Cash or stock dividends distributed to shareholders are not considered an expense on a company's income statement. Stock and cash dividends do not affect a company's net income, and they represent part of a company's retained earnings returned to a company's shareholders. While cash dividends reduce the overall shareholders' equity balance, stock dividends represent a reallocation of part of a company's retained earnings to the common stock and additional paid-in capital accounts.
What Are Dividends?
Because they do not represent a company's cash outflow necessary to conduct its business operations to sell goods and services, dividends are not part of the income statement and are not considered an expense. A company may have a dividend policy, which can be canceled at any time and not show up on a company's financial statements.
Cash dividends represent a company's cash outflow that goes to its existing shareholders, and they are recorded through reduction of cash and retained earnings accounts. Because cash dividends are not a company's expense, they show up as a reduction of equity on the company's statement of changes in shareholders' equity. Cash dividends reduce the size of a company's balance sheet and its value since the company no longer owns part of its liquid assets.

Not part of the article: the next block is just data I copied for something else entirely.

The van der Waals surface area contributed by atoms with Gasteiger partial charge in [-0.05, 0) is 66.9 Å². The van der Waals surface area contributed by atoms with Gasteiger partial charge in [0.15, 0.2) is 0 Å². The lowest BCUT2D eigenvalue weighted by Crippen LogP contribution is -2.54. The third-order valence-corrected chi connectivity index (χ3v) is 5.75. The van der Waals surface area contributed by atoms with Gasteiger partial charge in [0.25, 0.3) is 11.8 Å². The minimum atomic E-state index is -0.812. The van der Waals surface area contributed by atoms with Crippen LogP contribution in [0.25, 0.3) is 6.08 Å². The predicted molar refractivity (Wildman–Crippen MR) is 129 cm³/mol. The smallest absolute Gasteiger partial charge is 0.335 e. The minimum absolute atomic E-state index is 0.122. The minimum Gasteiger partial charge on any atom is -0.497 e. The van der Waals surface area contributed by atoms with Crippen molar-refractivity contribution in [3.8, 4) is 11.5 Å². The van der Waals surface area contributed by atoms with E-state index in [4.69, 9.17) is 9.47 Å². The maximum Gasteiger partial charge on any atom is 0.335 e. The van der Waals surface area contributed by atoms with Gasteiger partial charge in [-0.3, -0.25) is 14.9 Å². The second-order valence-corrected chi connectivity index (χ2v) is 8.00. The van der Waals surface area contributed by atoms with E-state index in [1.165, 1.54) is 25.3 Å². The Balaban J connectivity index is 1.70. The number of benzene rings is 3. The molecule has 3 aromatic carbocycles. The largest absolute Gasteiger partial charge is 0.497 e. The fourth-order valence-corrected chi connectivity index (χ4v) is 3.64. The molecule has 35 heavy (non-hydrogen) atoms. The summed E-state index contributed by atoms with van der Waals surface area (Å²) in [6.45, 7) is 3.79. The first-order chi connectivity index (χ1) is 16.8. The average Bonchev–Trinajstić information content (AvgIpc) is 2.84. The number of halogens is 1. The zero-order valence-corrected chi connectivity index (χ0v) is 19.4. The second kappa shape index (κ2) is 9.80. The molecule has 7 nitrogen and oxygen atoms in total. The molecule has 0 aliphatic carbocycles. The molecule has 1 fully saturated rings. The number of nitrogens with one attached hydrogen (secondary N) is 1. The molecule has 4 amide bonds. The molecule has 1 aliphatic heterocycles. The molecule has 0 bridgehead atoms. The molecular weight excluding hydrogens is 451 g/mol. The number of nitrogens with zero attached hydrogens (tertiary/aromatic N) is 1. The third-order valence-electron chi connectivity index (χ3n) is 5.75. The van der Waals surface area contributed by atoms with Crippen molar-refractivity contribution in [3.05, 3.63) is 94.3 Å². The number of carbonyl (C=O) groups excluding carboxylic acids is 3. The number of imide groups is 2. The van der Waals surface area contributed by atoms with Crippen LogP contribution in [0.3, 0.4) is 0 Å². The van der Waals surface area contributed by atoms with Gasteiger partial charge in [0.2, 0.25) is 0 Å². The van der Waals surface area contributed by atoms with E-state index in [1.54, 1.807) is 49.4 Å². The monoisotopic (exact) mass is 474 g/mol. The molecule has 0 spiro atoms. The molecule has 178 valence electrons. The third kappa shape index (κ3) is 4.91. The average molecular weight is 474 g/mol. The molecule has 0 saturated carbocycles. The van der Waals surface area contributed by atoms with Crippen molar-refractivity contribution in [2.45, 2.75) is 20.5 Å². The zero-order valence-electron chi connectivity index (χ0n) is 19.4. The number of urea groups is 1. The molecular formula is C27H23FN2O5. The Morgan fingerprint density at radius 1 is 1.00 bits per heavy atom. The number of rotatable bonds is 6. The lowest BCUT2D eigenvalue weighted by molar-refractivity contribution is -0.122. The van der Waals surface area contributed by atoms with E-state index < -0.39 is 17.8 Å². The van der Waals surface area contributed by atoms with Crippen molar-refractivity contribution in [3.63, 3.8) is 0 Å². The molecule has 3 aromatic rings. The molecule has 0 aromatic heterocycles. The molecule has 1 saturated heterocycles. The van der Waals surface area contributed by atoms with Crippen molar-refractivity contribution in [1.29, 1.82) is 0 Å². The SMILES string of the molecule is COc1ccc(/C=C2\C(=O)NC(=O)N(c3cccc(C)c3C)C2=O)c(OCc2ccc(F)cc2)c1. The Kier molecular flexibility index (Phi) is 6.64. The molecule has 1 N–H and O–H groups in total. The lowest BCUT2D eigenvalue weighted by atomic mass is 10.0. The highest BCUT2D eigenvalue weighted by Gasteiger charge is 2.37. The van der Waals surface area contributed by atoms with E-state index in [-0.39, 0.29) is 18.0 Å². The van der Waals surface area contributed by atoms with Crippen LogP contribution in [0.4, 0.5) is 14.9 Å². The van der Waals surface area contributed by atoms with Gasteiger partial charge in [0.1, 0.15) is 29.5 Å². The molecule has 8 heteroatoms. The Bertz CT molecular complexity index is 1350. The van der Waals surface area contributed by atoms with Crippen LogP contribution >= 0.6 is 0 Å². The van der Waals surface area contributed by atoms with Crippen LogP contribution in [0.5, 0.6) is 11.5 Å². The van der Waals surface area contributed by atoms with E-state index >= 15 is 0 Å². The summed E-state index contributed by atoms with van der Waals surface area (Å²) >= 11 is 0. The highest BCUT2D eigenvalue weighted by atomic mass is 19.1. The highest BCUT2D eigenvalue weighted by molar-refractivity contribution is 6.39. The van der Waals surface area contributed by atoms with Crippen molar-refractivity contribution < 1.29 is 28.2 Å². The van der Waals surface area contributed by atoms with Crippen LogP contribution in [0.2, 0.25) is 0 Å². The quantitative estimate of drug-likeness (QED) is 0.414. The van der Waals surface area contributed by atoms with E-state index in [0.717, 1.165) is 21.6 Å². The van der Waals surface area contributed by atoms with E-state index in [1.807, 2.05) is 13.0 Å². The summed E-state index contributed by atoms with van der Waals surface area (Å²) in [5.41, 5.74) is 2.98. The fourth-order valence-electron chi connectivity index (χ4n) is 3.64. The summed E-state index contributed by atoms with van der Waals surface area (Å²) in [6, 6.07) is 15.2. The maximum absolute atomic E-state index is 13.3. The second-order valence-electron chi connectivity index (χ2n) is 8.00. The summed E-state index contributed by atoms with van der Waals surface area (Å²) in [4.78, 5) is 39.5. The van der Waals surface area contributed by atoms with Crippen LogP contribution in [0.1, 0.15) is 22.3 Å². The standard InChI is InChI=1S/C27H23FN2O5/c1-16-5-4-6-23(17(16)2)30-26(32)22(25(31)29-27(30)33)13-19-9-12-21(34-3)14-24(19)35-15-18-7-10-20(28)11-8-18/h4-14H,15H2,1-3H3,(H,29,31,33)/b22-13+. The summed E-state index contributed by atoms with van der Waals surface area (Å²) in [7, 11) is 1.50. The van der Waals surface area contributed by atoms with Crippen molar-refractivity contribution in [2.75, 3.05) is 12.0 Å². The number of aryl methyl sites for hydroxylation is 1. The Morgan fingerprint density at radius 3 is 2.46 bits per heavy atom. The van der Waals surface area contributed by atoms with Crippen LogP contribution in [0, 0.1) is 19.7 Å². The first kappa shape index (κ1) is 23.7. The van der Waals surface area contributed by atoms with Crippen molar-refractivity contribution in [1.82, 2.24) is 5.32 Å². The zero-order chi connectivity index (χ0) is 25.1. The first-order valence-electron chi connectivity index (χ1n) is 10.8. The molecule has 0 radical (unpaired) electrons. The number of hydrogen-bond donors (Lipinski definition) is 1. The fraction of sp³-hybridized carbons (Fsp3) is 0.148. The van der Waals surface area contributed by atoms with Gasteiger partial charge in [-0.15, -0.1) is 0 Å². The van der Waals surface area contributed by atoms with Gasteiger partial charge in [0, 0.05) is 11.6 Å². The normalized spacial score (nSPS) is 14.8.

Stock dividends do not represent a cash flow transaction and are not considered an expense either. Companies distribute stock dividends to their shareholders in certain proportion to common shares outstanding. Stock dividends reallocate part of a company's retained earnings to the common stock and additional paid-in capital accounts, and they do not affect the overall size of a company's balance sheet.